For the project site, the team chose a discrete area off the main ward consisting of the ward manager’s office and a single room and bathroom. Designers were involved very early on to assess the possibilities of the available space. The team consulted with patients, relatives and people who had been bereaved and acted on their feedback by altering the plans. The subsequent redesign incorporated a larger main bedroom space with an en-suite for the patient and a smaller area for relatives.

The interior design was influenced by the photographs taken by a patient who had died on the ward. Following her diagnosis, she had travelled to New Zealand and had taken a series of photographs of lupin fields. These provided the colour palette and themes for the commissioned artworks.

The finished Mulberry Suite provides a tranquil haven in the midst of a busy ward. The lupin theme is introduced in a small, private lobby, which leads to the main bedroom, with specially-sourced bed and bespoke bed linen as a focal point. Comfortable seating is provided for relatives, who can also enjoy a forest landscape in the form of a large canvas hung on the opposite wall. Throughout the project the team paid close attention to quality and detail, from the controls for lighting, blinds and temperature, which can be operated from the bedside, to the matching towels provided in the en-suite bathroom. The TV console provides phone and internet access, while a CD player enables patients to enjoy their favourite music.

For the relatives space, which also opens off the private lobby, the team maximised the available space and installed a natural light box to give the illusion of daylight. Relatives are now able to take time out, relax, make themselves a snack or drink, or freshen up. The entire scheme has had the needs of patients and relatives at its heart. Patients and relatives helped staff develop their wishlist for the scheme and contributed to fundraising efforts, including a walk up Mount Snowdon and a 10km run.

Families have already commented very positively on the spacious, quiet and peaceful suite and the scheme has encouraged the whole team to consider the holistic management of patients and to focus on quality of life and care. The suite is now acting as a catalyst to further environmental improvements across the trust and another similar project is now being developed.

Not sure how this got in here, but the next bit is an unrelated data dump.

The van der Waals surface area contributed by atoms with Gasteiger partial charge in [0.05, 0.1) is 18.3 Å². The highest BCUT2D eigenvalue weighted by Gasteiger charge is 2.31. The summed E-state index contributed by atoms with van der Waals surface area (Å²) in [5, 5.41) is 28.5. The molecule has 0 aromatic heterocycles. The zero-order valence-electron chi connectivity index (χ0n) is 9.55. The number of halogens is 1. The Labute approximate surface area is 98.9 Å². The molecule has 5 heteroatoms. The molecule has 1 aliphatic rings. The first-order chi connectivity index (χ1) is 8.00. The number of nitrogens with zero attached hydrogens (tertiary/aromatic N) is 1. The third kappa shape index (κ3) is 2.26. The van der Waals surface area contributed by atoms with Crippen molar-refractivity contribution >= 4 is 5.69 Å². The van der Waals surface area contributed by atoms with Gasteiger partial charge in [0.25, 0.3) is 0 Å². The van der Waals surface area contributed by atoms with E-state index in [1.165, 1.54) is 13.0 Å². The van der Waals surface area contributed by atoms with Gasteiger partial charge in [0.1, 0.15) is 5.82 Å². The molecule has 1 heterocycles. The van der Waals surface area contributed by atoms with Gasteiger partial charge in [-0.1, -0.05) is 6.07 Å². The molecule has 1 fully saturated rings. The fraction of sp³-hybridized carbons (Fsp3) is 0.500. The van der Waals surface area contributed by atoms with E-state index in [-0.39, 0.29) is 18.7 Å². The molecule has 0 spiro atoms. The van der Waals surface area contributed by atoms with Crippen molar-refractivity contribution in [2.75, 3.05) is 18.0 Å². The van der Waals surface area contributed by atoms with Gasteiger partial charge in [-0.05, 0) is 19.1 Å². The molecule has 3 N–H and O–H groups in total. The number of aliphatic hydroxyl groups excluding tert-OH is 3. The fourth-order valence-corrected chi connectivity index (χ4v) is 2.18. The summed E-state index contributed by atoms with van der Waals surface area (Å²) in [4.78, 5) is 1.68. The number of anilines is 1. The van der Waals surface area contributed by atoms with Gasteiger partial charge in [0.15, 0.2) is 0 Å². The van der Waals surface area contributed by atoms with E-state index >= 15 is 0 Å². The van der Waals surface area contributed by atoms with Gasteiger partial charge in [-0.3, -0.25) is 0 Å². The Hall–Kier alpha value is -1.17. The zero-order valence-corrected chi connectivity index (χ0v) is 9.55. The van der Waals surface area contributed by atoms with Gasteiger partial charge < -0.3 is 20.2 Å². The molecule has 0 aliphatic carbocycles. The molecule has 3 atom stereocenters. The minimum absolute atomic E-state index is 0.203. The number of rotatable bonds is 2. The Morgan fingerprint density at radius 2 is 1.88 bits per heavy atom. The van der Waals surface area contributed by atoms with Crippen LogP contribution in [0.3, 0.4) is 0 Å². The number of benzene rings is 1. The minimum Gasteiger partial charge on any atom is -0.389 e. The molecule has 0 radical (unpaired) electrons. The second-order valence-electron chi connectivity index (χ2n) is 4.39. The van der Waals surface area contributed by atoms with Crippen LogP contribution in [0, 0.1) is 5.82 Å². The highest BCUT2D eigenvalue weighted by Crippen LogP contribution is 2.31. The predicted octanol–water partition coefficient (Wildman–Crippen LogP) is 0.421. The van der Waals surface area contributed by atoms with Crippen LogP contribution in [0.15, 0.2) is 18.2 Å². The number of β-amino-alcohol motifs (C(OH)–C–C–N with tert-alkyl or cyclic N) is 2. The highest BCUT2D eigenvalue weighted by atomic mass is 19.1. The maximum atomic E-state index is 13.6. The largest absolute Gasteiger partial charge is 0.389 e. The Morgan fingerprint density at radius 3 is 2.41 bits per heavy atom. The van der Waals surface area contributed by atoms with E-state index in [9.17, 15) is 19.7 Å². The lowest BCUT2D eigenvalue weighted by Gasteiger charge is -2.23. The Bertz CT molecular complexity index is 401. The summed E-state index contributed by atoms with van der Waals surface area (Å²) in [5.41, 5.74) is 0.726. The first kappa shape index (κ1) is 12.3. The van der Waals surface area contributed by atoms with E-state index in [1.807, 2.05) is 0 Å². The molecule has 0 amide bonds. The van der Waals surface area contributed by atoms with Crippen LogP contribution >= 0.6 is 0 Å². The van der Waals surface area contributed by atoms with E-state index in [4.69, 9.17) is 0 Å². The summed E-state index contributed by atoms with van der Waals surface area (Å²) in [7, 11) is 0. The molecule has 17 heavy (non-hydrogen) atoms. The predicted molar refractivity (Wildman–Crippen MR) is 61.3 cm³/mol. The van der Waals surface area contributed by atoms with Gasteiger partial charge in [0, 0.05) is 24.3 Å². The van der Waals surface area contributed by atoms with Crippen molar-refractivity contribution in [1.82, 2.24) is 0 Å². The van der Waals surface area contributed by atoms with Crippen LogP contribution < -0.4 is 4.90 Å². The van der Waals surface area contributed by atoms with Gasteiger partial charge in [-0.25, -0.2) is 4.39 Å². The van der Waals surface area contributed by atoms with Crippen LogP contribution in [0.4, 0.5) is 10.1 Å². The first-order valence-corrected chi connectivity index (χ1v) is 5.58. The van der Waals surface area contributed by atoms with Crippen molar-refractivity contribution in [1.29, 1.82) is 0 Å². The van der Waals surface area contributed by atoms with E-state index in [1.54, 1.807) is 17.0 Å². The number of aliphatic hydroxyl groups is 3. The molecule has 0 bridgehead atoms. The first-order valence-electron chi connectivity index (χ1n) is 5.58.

Luton and Dunstable Hospital NHS Foundation Trust: Mortuary suite and viewing room

Visiting a viewing room to see a loved one who has passed away can be a traumatic experience. At Luton and Dunstable Hospital, the experience was not helped by a number of factors. The viewing room, situated adjacent to the pathology laboratories towards the rear of the hospital site, was accessed via the main pathology entrance. The bereaved had to walk down a walkway that was a favourite roosting area for the many pigeons that lived on the site and was very difficult to keep clean. Finally, the pathway offered little privacy, as visitors could be seen by those using the adjoining café area.

The team's initial aim was to improve relatives journey from the main hospital to the viewing room and they engaged a firm of local architects to begin work. But, as they began to develop their plans, they started to consider developing a larger scheme, which would also involve refurbishing the viewing facilities and creating a new, private entrance. The team consulted with many staff, especially those with a role in supporting bereaved people during viewings. These included nursing staff, porters and mortuary staff. They also made contact with local funeral directors for their input into the scheme and to raise awareness, they worked with the local radio station.

Today, the first things people see from the main hospital corridor is an inviting, modern, rendered wall with two inset blue and green glass panels surrounded by externally-lit bamboo planting. The viewing suite is accessed via a covered walkway, which has been screened from the café using frosted glass and more bamboo planting. A heavy, wooden door then leads into a small, beautiful and very tranquil garden, with wooden benches and a small water feature.

Internally, the two main rooms have been reversed. The space that was the viewing room now provides a good-sized, comfortable, modern waiting room, with commissioned artworks and views of the garden beyond. The ceiling of the new viewing room has been cleverly designed to focus the eye on the bier, with an integral, adjustable lighting system. The soft brown colour scheme creates a sense of warmth.

The scheme now provides a safe, secure and separate space for people who have been bereaved. It has also brought benefit to bereaved parents, who are now able to view their babies in the viewing room rather than in the delivery ward. The scheme has further led the trust to review its bereavement policy, and the team is involved in establishing a hospital environment group to take forward further developments across the site.